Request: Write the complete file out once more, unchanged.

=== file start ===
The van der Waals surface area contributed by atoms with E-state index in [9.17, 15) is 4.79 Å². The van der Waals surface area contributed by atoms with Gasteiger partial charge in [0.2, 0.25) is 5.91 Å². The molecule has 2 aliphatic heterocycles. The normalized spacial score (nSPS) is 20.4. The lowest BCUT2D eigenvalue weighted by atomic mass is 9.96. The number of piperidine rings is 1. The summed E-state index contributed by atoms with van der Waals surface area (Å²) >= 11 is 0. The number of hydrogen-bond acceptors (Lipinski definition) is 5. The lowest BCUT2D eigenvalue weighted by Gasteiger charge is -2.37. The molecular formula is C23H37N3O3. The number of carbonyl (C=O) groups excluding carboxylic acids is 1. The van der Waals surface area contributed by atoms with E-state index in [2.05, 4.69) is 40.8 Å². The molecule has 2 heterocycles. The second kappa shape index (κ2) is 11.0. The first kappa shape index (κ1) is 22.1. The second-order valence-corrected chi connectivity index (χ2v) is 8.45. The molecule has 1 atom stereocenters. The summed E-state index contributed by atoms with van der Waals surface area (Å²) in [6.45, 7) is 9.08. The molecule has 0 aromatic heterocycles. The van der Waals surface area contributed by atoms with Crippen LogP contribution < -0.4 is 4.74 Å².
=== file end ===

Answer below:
The van der Waals surface area contributed by atoms with E-state index in [9.17, 15) is 4.79 Å². The van der Waals surface area contributed by atoms with Gasteiger partial charge in [0.2, 0.25) is 5.91 Å². The molecule has 2 aliphatic heterocycles. The normalized spacial score (nSPS) is 20.4. The lowest BCUT2D eigenvalue weighted by atomic mass is 9.96. The number of piperidine rings is 1. The summed E-state index contributed by atoms with van der Waals surface area (Å²) >= 11 is 0. The number of hydrogen-bond acceptors (Lipinski definition) is 5. The lowest BCUT2D eigenvalue weighted by Gasteiger charge is -2.37. The molecular formula is C23H37N3O3. The number of carbonyl (C=O) groups excluding carboxylic acids is 1. The van der Waals surface area contributed by atoms with E-state index in [2.05, 4.69) is 40.8 Å². The molecule has 2 heterocycles. The second kappa shape index (κ2) is 11.0. The first kappa shape index (κ1) is 22.1. The second-order valence-corrected chi connectivity index (χ2v) is 8.45. The molecule has 1 atom stereocenters. The summed E-state index contributed by atoms with van der Waals surface area (Å²) in [6.45, 7) is 9.08. The molecule has 0 aromatic heterocycles. The van der Waals surface area contributed by atoms with Crippen LogP contribution < -0.4 is 4.74 Å².